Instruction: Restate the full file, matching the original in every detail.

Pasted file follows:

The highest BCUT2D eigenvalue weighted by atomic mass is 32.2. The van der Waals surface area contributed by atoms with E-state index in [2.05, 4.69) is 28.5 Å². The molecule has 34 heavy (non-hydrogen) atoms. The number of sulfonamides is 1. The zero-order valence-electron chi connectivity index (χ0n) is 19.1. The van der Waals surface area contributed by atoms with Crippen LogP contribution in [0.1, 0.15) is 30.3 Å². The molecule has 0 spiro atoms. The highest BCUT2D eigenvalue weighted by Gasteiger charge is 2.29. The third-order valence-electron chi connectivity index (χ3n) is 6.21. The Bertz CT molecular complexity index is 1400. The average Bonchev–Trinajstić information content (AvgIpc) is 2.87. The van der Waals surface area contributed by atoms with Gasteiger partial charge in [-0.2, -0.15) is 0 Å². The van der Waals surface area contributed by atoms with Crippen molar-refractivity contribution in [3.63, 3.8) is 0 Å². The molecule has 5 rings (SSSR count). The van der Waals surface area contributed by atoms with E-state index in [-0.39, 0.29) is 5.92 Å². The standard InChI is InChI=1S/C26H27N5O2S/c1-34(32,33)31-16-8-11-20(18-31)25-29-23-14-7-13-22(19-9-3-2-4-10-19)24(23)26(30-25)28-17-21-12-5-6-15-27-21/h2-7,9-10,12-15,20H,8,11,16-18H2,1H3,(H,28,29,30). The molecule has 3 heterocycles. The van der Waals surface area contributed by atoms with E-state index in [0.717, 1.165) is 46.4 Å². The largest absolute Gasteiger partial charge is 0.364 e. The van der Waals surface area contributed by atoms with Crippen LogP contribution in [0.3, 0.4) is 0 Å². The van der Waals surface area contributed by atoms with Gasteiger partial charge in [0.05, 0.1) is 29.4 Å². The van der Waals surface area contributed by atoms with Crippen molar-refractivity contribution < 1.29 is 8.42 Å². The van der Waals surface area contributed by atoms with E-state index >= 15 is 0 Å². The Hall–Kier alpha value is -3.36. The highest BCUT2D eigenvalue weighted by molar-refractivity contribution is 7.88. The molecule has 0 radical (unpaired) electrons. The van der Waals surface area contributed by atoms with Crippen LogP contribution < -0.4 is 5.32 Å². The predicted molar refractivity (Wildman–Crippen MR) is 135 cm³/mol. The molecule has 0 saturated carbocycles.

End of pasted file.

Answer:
The highest BCUT2D eigenvalue weighted by atomic mass is 32.2. The van der Waals surface area contributed by atoms with E-state index in [2.05, 4.69) is 28.5 Å². The molecule has 34 heavy (non-hydrogen) atoms. The number of sulfonamides is 1. The zero-order valence-electron chi connectivity index (χ0n) is 19.1. The van der Waals surface area contributed by atoms with Crippen LogP contribution in [0.1, 0.15) is 30.3 Å². The molecule has 0 spiro atoms. The highest BCUT2D eigenvalue weighted by Gasteiger charge is 2.29. The third-order valence-electron chi connectivity index (χ3n) is 6.21. The Bertz CT molecular complexity index is 1400. The average Bonchev–Trinajstić information content (AvgIpc) is 2.87. The van der Waals surface area contributed by atoms with Gasteiger partial charge in [-0.2, -0.15) is 0 Å². The van der Waals surface area contributed by atoms with Crippen molar-refractivity contribution in [3.63, 3.8) is 0 Å². The molecule has 5 rings (SSSR count). The van der Waals surface area contributed by atoms with E-state index in [-0.39, 0.29) is 5.92 Å². The standard InChI is InChI=1S/C26H27N5O2S/c1-34(32,33)31-16-8-11-20(18-31)25-29-23-14-7-13-22(19-9-3-2-4-10-19)24(23)26(30-25)28-17-21-12-5-6-15-27-21/h2-7,9-10,12-15,20H,8,11,16-18H2,1H3,(H,28,29,30). The molecule has 3 heterocycles. The van der Waals surface area contributed by atoms with E-state index in [0.717, 1.165) is 46.4 Å². The largest absolute Gasteiger partial charge is 0.364 e. The van der Waals surface area contributed by atoms with Crippen LogP contribution in [0.3, 0.4) is 0 Å². The van der Waals surface area contributed by atoms with Gasteiger partial charge in [0.05, 0.1) is 29.4 Å². The van der Waals surface area contributed by atoms with Crippen molar-refractivity contribution < 1.29 is 8.42 Å². The van der Waals surface area contributed by atoms with E-state index >= 15 is 0 Å². The Hall–Kier alpha value is -3.36. The highest BCUT2D eigenvalue weighted by molar-refractivity contribution is 7.88. The molecule has 0 radical (unpaired) electrons. The van der Waals surface area contributed by atoms with Crippen LogP contribution < -0.4 is 5.32 Å². The predicted molar refractivity (Wildman–Crippen MR) is 135 cm³/mol. The molecule has 0 saturated carbocycles.